July 3, 2013
Starwood’s St. Regis Bahia Beach Resort in Puetro Rico is promoting eco-tourism by letting guests monitor and learn about Leatherback Turtles that nest on the property's shores.
Promoting eco-tourism with simple activities is a good way for luxury hotels to tap into the growing eco-tourism market and inspire environmentally conscious guests to consistently visit. Furthermore, observing the natural trends of the surrounding area allows luxury hotels to maximize their use of the environment.
"There’s no questioning the power of eco-tourism in the luxury travel market," said Taylor Rains, account coordinator at Rawle Murdy Associates, Charleston, SC.
"While once associated with less-than-stellar accommodations, eco-tourism has evolved in recent years to embrace luxury travelers with a passion for the environment," he said.
"People travel not only for the accommodations but for the surroundings. Eco-tourism activities could be just the added flavor they’re looking for."
Taylor Rains is not affiliated with St. Regis Bahia, but agreed to comment as an industry expert.
St. Regis Bahia was unable to respond by press deadline.
It takes a village
The hotel aims to situate itself as a stalwart of environmental protection.
The Leatherback Turtle opportunity does not require guests to sign up for an elaborate package. Rather, the proposition is that guests can alert hotel staff when the turtles begin to nest so that the creatures can be guarded during a time of vulnerability.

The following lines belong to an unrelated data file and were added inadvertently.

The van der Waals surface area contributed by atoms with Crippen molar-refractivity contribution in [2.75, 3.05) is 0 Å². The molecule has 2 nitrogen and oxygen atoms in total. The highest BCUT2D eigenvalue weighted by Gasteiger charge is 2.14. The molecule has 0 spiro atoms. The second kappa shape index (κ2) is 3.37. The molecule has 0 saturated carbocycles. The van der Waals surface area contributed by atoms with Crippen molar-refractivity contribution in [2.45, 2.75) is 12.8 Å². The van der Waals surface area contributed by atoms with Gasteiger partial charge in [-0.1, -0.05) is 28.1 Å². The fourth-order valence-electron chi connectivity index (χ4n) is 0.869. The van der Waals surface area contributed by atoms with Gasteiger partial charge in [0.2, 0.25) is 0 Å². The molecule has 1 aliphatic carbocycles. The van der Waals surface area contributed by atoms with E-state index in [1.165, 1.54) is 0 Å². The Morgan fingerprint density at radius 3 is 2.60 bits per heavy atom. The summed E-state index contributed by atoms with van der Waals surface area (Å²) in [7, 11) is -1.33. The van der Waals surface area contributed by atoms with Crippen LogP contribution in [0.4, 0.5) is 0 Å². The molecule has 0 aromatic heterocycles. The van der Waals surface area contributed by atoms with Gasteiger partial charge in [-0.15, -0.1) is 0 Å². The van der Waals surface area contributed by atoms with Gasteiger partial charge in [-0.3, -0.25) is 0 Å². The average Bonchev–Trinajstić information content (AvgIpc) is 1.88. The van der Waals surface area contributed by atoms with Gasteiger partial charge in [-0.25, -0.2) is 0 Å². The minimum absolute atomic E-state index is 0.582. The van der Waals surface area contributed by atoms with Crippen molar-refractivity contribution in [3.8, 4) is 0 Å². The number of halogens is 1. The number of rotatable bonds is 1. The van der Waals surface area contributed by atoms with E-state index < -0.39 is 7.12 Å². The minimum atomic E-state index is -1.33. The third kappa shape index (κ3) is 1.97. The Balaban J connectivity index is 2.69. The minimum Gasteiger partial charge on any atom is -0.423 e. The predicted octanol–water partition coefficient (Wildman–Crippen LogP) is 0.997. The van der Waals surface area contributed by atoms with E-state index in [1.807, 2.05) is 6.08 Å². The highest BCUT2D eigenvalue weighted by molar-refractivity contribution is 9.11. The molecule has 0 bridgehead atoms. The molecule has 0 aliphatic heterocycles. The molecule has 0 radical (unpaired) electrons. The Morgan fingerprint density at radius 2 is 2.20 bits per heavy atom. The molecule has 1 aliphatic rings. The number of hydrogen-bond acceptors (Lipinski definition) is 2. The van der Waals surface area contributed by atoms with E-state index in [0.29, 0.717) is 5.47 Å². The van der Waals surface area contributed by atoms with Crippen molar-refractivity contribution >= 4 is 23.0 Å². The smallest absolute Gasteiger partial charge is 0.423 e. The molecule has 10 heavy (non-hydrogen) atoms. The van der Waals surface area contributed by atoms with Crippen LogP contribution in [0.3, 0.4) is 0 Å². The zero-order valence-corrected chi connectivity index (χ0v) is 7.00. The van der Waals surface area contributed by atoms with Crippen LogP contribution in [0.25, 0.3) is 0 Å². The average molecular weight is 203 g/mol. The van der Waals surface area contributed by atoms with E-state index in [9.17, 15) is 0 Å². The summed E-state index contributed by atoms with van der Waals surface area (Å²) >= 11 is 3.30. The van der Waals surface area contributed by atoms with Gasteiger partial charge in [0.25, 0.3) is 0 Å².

Baby Leatherback turtles
The turtles nest between February and August, so the likelihood of a guest being involved is contingent on the time of the year.
An on-site marine biologist at the property's nature center coordinates the event and educates guests. The presence of an expert increases the hotel's credibility.
Turtles at St. Regis property
By marketing the occasion as optional, guests may feel as if they are taking a more firm stand to protect the environment.
Additionally, participating guests will enhance their knowledge of the turtles and potentially develop an affinity for them, which may lead to regular visits to the property.
"While some environmental efforts can be polarizing, there are others – such as protecting the turtles – that are overwhelmingly supported," Mr. Rains said.
"By aligning with such efforts, a luxury brand has the opportunity to tip the scales in its favor among those considering a stay," he said.
Guests can book the “Suite Luxury” package and enjoy 40 percent off their second night when staying in an Astor Suite. The offer can be booked online with starting rates at $730 per night.
Scouting the environment can provide scaffolding for luxury hotels looking to offer new packages.
For instance, Waldorf Astoria Park City, Park City, UT, is taking advantage of the Wasatch Mountain Range to bring guests on a foraging journey. Guests will use the ingredients they gather for a custom-prepared meal by chef Clement Galas.
Introducing guests to the surrounding landscape and training them how to forage may create long-lasting memories which, in turn, may lead to future visits (see story).
Similarly, Four Seasons is banding together its China properties by offering a Grand Tour package in an effort to stimulate tourism in the area and attract new guests to its hotels.
The Grand Tour of China package allows visitors who stay at least three nights to choose from any of Four Seasons’ other China properties for an additional night. The offer celebrates the hotel chains’ latest property in Shenzhen that solidifies the brand’s desired status as an eclectic purveyor of Chinese culture (see story).
Perhaps the chief aspect of such offers is that they engage the widest audience possible.
"[The event] is something that everyone can participate in and it adds to the aura of the property," said Chris Ramey, president of Affluent Insights, Miami, FL.
Joe McCarthy, editorial assistant on Luxury Daily, New York